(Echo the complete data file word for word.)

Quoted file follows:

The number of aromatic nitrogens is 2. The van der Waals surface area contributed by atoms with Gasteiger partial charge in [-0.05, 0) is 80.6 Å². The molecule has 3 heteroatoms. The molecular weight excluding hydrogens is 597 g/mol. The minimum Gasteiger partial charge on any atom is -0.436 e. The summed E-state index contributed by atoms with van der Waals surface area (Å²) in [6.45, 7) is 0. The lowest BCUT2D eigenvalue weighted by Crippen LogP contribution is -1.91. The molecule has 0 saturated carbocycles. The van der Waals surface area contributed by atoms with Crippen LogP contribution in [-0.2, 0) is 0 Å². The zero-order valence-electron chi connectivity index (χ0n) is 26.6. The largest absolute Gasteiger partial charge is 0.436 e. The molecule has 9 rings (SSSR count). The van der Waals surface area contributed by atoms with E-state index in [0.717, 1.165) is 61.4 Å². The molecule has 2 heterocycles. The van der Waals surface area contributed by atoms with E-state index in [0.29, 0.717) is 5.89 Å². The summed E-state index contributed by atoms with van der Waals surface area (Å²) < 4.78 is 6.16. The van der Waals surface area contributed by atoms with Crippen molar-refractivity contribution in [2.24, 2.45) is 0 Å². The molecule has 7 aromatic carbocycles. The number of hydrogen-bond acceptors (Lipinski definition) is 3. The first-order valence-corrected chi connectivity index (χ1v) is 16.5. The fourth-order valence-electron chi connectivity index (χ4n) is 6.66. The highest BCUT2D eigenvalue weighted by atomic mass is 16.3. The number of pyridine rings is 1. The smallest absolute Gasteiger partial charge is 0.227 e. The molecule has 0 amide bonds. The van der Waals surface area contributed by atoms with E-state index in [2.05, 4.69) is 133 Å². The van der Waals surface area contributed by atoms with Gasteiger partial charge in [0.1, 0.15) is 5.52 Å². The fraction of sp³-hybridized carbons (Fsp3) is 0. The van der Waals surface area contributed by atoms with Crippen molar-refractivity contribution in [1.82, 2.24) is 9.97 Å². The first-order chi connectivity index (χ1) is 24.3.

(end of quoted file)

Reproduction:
The number of aromatic nitrogens is 2. The van der Waals surface area contributed by atoms with Gasteiger partial charge in [-0.05, 0) is 80.6 Å². The molecule has 3 heteroatoms. The molecular weight excluding hydrogens is 597 g/mol. The minimum Gasteiger partial charge on any atom is -0.436 e. The summed E-state index contributed by atoms with van der Waals surface area (Å²) in [6.45, 7) is 0. The lowest BCUT2D eigenvalue weighted by Crippen LogP contribution is -1.91. The molecule has 0 saturated carbocycles. The van der Waals surface area contributed by atoms with Crippen LogP contribution in [-0.2, 0) is 0 Å². The zero-order valence-electron chi connectivity index (χ0n) is 26.6. The largest absolute Gasteiger partial charge is 0.436 e. The molecule has 9 rings (SSSR count). The van der Waals surface area contributed by atoms with E-state index in [0.717, 1.165) is 61.4 Å². The molecule has 2 heterocycles. The van der Waals surface area contributed by atoms with E-state index in [0.29, 0.717) is 5.89 Å². The summed E-state index contributed by atoms with van der Waals surface area (Å²) < 4.78 is 6.16. The van der Waals surface area contributed by atoms with Crippen molar-refractivity contribution in [2.24, 2.45) is 0 Å². The molecule has 7 aromatic carbocycles. The number of hydrogen-bond acceptors (Lipinski definition) is 3. The first-order valence-corrected chi connectivity index (χ1v) is 16.5. The fourth-order valence-electron chi connectivity index (χ4n) is 6.66. The highest BCUT2D eigenvalue weighted by atomic mass is 16.3. The number of pyridine rings is 1. The smallest absolute Gasteiger partial charge is 0.227 e. The molecule has 0 amide bonds. The van der Waals surface area contributed by atoms with E-state index in [2.05, 4.69) is 133 Å². The van der Waals surface area contributed by atoms with Gasteiger partial charge in [0.1, 0.15) is 5.52 Å². The fraction of sp³-hybridized carbons (Fsp3) is 0. The van der Waals surface area contributed by atoms with Crippen molar-refractivity contribution in [1.82, 2.24) is 9.97 Å². The first-order chi connectivity index (χ1) is 24.3.